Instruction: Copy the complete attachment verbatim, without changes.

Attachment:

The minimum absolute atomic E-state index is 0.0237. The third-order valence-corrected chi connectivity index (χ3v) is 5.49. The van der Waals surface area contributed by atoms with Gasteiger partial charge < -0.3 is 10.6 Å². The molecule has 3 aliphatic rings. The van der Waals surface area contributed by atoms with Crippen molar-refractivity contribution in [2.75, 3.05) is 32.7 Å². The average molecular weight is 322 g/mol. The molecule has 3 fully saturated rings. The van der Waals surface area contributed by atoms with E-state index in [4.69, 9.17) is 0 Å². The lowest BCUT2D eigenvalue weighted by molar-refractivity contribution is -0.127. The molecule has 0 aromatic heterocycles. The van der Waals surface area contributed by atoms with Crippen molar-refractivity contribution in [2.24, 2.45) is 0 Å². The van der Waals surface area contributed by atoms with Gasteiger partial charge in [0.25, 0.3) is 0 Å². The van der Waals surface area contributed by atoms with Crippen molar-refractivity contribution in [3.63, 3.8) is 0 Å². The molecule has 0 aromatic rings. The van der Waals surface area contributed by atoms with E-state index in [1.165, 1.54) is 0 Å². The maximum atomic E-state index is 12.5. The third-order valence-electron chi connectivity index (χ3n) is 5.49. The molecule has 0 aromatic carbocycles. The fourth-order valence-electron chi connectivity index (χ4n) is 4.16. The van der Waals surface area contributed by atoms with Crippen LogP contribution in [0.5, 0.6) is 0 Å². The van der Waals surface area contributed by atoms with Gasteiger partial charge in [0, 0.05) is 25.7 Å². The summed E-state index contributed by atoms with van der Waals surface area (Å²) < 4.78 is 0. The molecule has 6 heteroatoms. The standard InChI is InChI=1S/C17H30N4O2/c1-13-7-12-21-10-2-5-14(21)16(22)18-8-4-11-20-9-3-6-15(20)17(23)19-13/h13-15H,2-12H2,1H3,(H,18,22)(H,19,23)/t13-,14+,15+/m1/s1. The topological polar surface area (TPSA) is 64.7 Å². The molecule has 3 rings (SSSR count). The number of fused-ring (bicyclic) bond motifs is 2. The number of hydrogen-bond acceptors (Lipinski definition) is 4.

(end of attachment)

The minimum absolute atomic E-state index is 0.0237. The third-order valence-corrected chi connectivity index (χ3v) is 5.49. The van der Waals surface area contributed by atoms with Gasteiger partial charge < -0.3 is 10.6 Å². The molecule has 3 aliphatic rings. The van der Waals surface area contributed by atoms with Crippen molar-refractivity contribution in [2.75, 3.05) is 32.7 Å². The average molecular weight is 322 g/mol. The molecule has 3 fully saturated rings. The van der Waals surface area contributed by atoms with E-state index in [4.69, 9.17) is 0 Å². The lowest BCUT2D eigenvalue weighted by molar-refractivity contribution is -0.127. The molecule has 0 aromatic heterocycles. The van der Waals surface area contributed by atoms with Crippen molar-refractivity contribution in [2.24, 2.45) is 0 Å². The van der Waals surface area contributed by atoms with Gasteiger partial charge in [0.25, 0.3) is 0 Å². The van der Waals surface area contributed by atoms with Crippen molar-refractivity contribution in [3.63, 3.8) is 0 Å². The molecule has 0 aromatic rings. The van der Waals surface area contributed by atoms with E-state index in [1.165, 1.54) is 0 Å². The maximum atomic E-state index is 12.5. The third-order valence-electron chi connectivity index (χ3n) is 5.49. The molecule has 0 aromatic carbocycles. The fourth-order valence-electron chi connectivity index (χ4n) is 4.16. The van der Waals surface area contributed by atoms with Crippen LogP contribution in [0.5, 0.6) is 0 Å². The van der Waals surface area contributed by atoms with Gasteiger partial charge in [0, 0.05) is 25.7 Å². The summed E-state index contributed by atoms with van der Waals surface area (Å²) < 4.78 is 0. The molecule has 6 heteroatoms. The standard InChI is InChI=1S/C17H30N4O2/c1-13-7-12-21-10-2-5-14(21)16(22)18-8-4-11-20-9-3-6-15(20)17(23)19-13/h13-15H,2-12H2,1H3,(H,18,22)(H,19,23)/t13-,14+,15+/m1/s1. The topological polar surface area (TPSA) is 64.7 Å². The molecule has 3 rings (SSSR count). The number of fused-ring (bicyclic) bond motifs is 2. The number of hydrogen-bond acceptors (Lipinski definition) is 4.